Released: 1984


I think this had been trying to come into existence for a while; I'd had odd thoughts about dynamic interactive pattern generators before, but never actually sat down to write any code. Then one day I was out running and an just appeared unbidden in my head. I still remember the exact bit of road I was on when it happened }:-). It was a simple algorithm, just seeding patterns along a path; the patterns were to expand and change shape and colour over time. I got back from my run and coded up the algo - it fit in about 1K of 6502 assembler code. I ran the code and a white cursor appeared on the screen. i picked up the joystick, moved the cursor, and pressed down the fire button.

In that instant my life changed }:-).

I was completely amazed. It was such a simple toy, but it was so satisfying to put some music on and just paint with dynamic patterns and colours. I got my mates to come round and play with it too and everyone really enjoyed it, simple though it was. I remember I showed it to my brother, and he said that if anything I made was ever going to make me rich, then this would be it. It's never made me rich... not yet anyway };-)...

It just felt wonderfully new, and somehow primal... it was like the patterns and mandalas that have fascinated humans for millennia, but come to life, under your control... in fact I was so moved by what I'd found that at first I refused to make it commercial... I felt that something so basic and lovely deserved more than just being another thing to be sold and profited from. I actually gave that first algorithm away in listing form to a computer magazine. But my parents argued successfully that there was no shame in making some money from it, and so in due course I created a somewhat expanded version with more patterns and control options, and that is what was released as Psychedelia.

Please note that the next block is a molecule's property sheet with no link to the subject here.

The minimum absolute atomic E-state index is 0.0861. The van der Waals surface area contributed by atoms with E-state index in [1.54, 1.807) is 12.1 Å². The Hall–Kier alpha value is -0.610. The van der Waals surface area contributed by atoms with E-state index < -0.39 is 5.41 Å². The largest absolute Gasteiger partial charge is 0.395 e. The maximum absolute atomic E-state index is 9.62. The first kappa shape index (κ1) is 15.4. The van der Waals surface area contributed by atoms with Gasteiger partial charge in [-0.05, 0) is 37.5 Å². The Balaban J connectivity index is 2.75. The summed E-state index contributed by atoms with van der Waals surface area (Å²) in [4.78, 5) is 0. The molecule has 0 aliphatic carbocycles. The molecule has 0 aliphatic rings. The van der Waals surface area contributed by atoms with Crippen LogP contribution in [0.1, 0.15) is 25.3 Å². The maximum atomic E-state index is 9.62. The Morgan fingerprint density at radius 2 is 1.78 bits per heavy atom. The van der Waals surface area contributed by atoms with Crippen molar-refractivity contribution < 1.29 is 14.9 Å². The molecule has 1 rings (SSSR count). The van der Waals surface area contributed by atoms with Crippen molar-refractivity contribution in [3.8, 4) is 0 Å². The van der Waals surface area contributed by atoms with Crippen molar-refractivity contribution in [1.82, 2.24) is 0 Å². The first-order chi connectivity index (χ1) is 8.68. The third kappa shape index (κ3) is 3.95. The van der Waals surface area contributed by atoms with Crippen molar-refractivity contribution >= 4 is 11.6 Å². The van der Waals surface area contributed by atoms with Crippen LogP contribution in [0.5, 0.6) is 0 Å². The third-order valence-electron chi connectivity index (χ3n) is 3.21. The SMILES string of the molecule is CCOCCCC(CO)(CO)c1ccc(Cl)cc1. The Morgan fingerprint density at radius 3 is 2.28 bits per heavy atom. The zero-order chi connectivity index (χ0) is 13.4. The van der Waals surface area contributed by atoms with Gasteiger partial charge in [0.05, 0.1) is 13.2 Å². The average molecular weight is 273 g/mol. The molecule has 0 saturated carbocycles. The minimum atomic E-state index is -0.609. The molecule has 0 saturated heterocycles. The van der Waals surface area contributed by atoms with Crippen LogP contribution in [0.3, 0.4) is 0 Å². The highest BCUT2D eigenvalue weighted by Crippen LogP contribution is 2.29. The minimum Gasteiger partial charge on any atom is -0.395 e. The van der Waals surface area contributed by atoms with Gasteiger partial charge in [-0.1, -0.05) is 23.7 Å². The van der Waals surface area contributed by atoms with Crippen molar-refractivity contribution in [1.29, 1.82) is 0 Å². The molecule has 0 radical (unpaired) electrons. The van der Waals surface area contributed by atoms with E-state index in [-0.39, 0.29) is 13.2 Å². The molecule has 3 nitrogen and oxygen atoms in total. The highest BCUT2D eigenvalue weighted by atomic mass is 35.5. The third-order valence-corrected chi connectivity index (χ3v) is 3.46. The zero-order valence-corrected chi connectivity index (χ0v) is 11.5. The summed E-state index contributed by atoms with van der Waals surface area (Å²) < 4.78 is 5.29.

I called the program a "light synthesiser", and advertised it as a new, non-competitive form of entertainment... no enemies, no killing, just light and colour.

Reviews were mixed - it was clear that some people just didn't "get it" at all and couldn't see what I was trying to do, whereas others obviously saw the same potential in it that I did. I guess it was hard to review since it wasn't a game, and all the reviewers were used to was games. I got the worst review I'd ever had (for the Spectrum version, which was denounced as "pointless hippy nonsense" in some magazine I can't recall) and the best review I'd ever had (by a journalist who evidently saw something profound in it too, and wrote that he found "mere words too cumbersome to describe its brilliance".

I was once rude to Barry Norman who was the guest of honour at an Ariolasoft bash where they had a big screen (I think that was the first time I ever saw a video projector). He was talking to Ashley Gray (the boss of Ariolasoft), and I was trying to badger Ashley into giving me some projector time for Psychedelia. I interrupted them and told them I had something to show that would "blow their minds". Barry Norman replied that he wasn't sure he wanted his mind blowing, to which I replied that I wasn't sure he had a mind to blow };-).

I never did get that projector time - Ashley basically told me to sling my hook as I hadn't paid for the hire of the equipment and he had }:-).

It was certainly something that I used a lot - many spliffs were smoked and much Pink Floyd listened to whilst using Psychedelia, and at computer shows we'd always play music whilst I would demonstrate the program to passers by.


Lightsynths: Released on:
  • C64
  • Vic 20
  • C16/Plus 4
  • Spectrum
  • MSX
  • Amstrad CPC 464
Beam me up Scotty!